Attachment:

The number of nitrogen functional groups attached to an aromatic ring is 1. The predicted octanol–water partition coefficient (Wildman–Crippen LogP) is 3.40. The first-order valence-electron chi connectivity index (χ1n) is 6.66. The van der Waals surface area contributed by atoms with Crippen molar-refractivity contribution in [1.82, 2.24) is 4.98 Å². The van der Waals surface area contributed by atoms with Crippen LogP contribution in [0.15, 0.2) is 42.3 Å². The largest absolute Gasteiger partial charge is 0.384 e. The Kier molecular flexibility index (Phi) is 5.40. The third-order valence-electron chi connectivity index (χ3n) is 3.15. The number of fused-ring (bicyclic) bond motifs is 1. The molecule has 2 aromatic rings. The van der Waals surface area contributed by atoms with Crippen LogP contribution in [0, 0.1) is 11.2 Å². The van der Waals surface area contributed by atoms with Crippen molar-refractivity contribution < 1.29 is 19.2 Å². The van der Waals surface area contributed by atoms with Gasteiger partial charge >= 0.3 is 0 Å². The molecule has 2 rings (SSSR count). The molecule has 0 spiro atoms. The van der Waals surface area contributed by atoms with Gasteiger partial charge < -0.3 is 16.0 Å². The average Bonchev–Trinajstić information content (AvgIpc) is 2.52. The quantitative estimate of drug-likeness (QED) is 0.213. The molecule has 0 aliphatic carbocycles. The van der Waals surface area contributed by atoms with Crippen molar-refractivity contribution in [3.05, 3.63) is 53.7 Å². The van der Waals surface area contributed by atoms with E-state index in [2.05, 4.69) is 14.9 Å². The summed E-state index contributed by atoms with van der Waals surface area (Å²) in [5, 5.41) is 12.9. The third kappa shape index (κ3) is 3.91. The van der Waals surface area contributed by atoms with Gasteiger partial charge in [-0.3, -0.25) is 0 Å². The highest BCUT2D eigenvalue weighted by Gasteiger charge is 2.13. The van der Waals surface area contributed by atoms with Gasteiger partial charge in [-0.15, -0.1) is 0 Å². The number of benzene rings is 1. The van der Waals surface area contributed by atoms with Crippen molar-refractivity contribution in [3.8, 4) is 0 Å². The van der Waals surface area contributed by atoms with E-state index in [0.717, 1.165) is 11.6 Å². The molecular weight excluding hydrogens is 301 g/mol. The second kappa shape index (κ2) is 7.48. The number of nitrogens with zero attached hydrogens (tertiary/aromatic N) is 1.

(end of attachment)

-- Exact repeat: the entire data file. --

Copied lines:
The number of nitrogen functional groups attached to an aromatic ring is 1. The predicted octanol–water partition coefficient (Wildman–Crippen LogP) is 3.40. The first-order valence-electron chi connectivity index (χ1n) is 6.66. The van der Waals surface area contributed by atoms with Crippen molar-refractivity contribution in [1.82, 2.24) is 4.98 Å². The van der Waals surface area contributed by atoms with Crippen LogP contribution in [0.15, 0.2) is 42.3 Å². The largest absolute Gasteiger partial charge is 0.384 e. The Kier molecular flexibility index (Phi) is 5.40. The third-order valence-electron chi connectivity index (χ3n) is 3.15. The number of fused-ring (bicyclic) bond motifs is 1. The molecule has 2 aromatic rings. The van der Waals surface area contributed by atoms with Crippen LogP contribution in [0, 0.1) is 11.2 Å². The van der Waals surface area contributed by atoms with Crippen molar-refractivity contribution < 1.29 is 19.2 Å². The van der Waals surface area contributed by atoms with Gasteiger partial charge >= 0.3 is 0 Å². The molecule has 2 rings (SSSR count). The molecule has 0 spiro atoms. The van der Waals surface area contributed by atoms with Gasteiger partial charge < -0.3 is 16.0 Å². The average Bonchev–Trinajstić information content (AvgIpc) is 2.52. The quantitative estimate of drug-likeness (QED) is 0.213. The molecule has 0 aliphatic carbocycles. The van der Waals surface area contributed by atoms with Crippen molar-refractivity contribution in [3.05, 3.63) is 53.7 Å². The van der Waals surface area contributed by atoms with E-state index in [2.05, 4.69) is 14.9 Å². The summed E-state index contributed by atoms with van der Waals surface area (Å²) in [5, 5.41) is 12.9. The third kappa shape index (κ3) is 3.91. The van der Waals surface area contributed by atoms with Gasteiger partial charge in [-0.3, -0.25) is 0 Å². The highest BCUT2D eigenvalue weighted by Gasteiger charge is 2.13. The van der Waals surface area contributed by atoms with Gasteiger partial charge in [-0.15, -0.1) is 0 Å². The number of benzene rings is 1. The van der Waals surface area contributed by atoms with Crippen molar-refractivity contribution in [3.8, 4) is 0 Å². The van der Waals surface area contributed by atoms with E-state index in [0.717, 1.165) is 11.6 Å². The molecular weight excluding hydrogens is 301 g/mol. The second kappa shape index (κ2) is 7.48. The number of nitrogens with zero attached hydrogens (tertiary/aromatic N) is 1.